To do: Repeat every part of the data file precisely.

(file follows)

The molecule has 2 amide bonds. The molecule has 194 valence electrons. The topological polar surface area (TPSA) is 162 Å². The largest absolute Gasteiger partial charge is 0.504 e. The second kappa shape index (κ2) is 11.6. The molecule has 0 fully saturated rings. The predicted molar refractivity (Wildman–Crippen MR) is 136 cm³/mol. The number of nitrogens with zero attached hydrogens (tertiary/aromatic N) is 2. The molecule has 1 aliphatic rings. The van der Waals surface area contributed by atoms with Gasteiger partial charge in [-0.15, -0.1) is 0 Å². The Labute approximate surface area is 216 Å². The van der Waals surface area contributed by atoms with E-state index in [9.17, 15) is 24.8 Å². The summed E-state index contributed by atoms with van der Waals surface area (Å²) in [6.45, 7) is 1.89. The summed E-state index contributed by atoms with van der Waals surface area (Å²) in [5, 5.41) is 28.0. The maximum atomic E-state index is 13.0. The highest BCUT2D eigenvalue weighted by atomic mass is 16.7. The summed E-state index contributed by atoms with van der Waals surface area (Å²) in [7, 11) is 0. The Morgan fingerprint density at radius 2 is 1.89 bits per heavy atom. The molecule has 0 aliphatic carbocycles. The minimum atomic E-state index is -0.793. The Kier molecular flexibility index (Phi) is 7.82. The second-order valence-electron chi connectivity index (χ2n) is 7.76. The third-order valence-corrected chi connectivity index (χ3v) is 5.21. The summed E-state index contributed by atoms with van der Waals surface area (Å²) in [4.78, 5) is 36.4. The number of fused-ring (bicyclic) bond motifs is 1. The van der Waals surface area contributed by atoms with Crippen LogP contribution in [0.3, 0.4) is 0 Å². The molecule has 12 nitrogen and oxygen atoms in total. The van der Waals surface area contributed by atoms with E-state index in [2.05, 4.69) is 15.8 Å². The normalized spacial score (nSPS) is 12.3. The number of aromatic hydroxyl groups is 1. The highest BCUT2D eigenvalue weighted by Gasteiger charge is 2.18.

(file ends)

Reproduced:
The molecule has 2 amide bonds. The molecule has 194 valence electrons. The topological polar surface area (TPSA) is 162 Å². The largest absolute Gasteiger partial charge is 0.504 e. The second kappa shape index (κ2) is 11.6. The molecule has 0 fully saturated rings. The predicted molar refractivity (Wildman–Crippen MR) is 136 cm³/mol. The number of nitrogens with zero attached hydrogens (tertiary/aromatic N) is 2. The molecule has 1 aliphatic rings. The van der Waals surface area contributed by atoms with Gasteiger partial charge in [-0.15, -0.1) is 0 Å². The Labute approximate surface area is 216 Å². The van der Waals surface area contributed by atoms with E-state index in [9.17, 15) is 24.8 Å². The summed E-state index contributed by atoms with van der Waals surface area (Å²) in [6.45, 7) is 1.89. The summed E-state index contributed by atoms with van der Waals surface area (Å²) in [5, 5.41) is 28.0. The maximum atomic E-state index is 13.0. The highest BCUT2D eigenvalue weighted by atomic mass is 16.7. The summed E-state index contributed by atoms with van der Waals surface area (Å²) in [7, 11) is 0. The Morgan fingerprint density at radius 2 is 1.89 bits per heavy atom. The molecule has 0 aliphatic carbocycles. The minimum atomic E-state index is -0.793. The Kier molecular flexibility index (Phi) is 7.82. The second-order valence-electron chi connectivity index (χ2n) is 7.76. The third-order valence-corrected chi connectivity index (χ3v) is 5.21. The summed E-state index contributed by atoms with van der Waals surface area (Å²) in [4.78, 5) is 36.4. The number of fused-ring (bicyclic) bond motifs is 1. The van der Waals surface area contributed by atoms with Crippen LogP contribution in [0.3, 0.4) is 0 Å². The molecule has 12 nitrogen and oxygen atoms in total. The van der Waals surface area contributed by atoms with E-state index in [2.05, 4.69) is 15.8 Å². The normalized spacial score (nSPS) is 12.3. The number of aromatic hydroxyl groups is 1. The highest BCUT2D eigenvalue weighted by Gasteiger charge is 2.18.